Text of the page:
But still, there are those among us who are inexplicably besotted with what Clinton has to say. Mainly, to this group belongs those people who will be filling her auditoriums. In brief, and this might just save you a week’s paycheck and an hour’s time, Clinton is blaming everyone else for her presidential loss. She seems to have found catharsis in tossing around this blame, rather than soberly analyzing her shortcomings from within. She’s found various scapegoats, upon whose backs the glass ceiling cumbersomely weighs.


To find them, she’s cast a wide net to catch and crucify those whom she believes most responsible for her loss. Most responsible, and for that very reason, most reviled in Clinton’s opinion is former FBI director James Comey. Clinton and Comey’s relationship, though never convivial, was at the very least one defined by mutual respect. It was Comey who, for all intents and purposes, exonerated Clinton in the summer of 2016 after his department’s investigation into her personal e-mail and her damaged computer servers. Overstepping his professional bounds and meddling in the DOJ’s, it was Comey who said that “no reasonable prosecutor” would raise a criminal case against her. This determination was not his to make.

Later, in the midst of an FBI investigation into former New York congressman and incorrigible pedophile Anthony Weiner’s computer for evidence of his crimes, thousands of his wife Huma Abedin’s undisclosed conversations with Clinton surfaced. A long-time Clinton aide, Abedin’s conversations with her boss should’ve been secured and maintained on a proper government server. Clearly, as I’m sure a surprised FBI discovered, they were not. From what began as an investigation into Weiner’s Lolita complex ended in a greater morass.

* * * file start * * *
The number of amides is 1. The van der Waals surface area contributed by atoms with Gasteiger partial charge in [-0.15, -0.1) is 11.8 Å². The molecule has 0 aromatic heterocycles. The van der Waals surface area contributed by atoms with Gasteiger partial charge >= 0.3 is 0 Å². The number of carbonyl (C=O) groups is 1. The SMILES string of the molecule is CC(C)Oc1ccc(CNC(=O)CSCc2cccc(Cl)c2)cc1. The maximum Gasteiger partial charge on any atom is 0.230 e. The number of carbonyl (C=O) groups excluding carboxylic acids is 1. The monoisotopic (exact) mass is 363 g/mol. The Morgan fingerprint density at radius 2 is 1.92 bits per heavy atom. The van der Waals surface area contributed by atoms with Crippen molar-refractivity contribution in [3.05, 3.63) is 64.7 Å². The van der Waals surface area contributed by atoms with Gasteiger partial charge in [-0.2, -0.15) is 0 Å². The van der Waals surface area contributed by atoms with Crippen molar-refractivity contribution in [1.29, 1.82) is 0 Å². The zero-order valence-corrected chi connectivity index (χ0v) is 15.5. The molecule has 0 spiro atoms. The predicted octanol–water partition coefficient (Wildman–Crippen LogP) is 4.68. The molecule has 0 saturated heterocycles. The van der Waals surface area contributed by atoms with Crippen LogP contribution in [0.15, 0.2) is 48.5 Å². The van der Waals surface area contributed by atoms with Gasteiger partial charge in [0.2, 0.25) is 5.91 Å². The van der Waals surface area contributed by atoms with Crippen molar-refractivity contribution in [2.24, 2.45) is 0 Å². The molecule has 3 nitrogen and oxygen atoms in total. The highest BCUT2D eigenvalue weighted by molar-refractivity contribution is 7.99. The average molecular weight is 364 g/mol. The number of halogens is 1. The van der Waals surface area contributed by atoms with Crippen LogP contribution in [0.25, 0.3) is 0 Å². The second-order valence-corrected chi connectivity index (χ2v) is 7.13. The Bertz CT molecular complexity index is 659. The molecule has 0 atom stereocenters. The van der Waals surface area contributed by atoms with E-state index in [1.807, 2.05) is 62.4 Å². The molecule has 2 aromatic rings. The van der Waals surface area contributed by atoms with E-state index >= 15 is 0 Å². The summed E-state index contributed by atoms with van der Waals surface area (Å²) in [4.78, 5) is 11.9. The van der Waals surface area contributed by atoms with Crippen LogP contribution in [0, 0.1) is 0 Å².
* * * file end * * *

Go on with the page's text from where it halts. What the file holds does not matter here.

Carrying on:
It was because of this last revelation on Weiner’s computer, Comey announced eleven days prior to the presidential election that he would re-open his investigation. It was at this point Comey played the inopportune role of the interloper. Arguably, he imposed himself where he didn’t belong in bringing his department’s newest finding to the public’s attention. In the minds of many vacillating voters, Comey sowed just enough doubt to turn he who might’ve been a potential Clinton voter into a foot-dragging advocate for Trump. It’s unclear how many people ultimately shifted their support in the wake of Comey’s remark, but Clinton is convinced that she was “shivved” by the former FBI director. While I might not be so bold as to express it in quite those terms, it’s certain that Comey opened and poured salt into a wound at a decisive time just before ballots were cast. That said, it was far from the dagger in the heart that Clinton believed it to have been.


Clinton’s castigation of James Comey is her strongest and her most validated, yet she also lays blame on a hodgepodge of supporting characters. She speaks with scorn when recounting Bernie Sanders’s role in the primary, who she impugns for having siphoned from her cause would-be supporters on the fringes of the left. Sanders’s piquant, albeit largely quixotic pitch to millennials struck a chord to which Clinton wasn’t properly tuned. An idealist to her realist, Sanders talked about universal health care, “Robbin Hood” taxes, and free college education as feasible goals should he be elected. Finding no such vaulting rhetoric and ambition in Clinton, millennials flocked to Sanders (much the way a small bird did upon the septuagenarian’s shoulder). She called his campaign “profoundly frustrating” because, as Clinton rightly said, Sanders cared little that “his math didn’t add up” and that his plans “had no prayer of passing Congress and becoming law”. Nary a qualm on my part, I couldn’t agree more. This is a sober and mature assessment of Sanders, and one well worth keeping in mind as the Vermont Independent continues his meteoric rise, but it’s also uninspiring.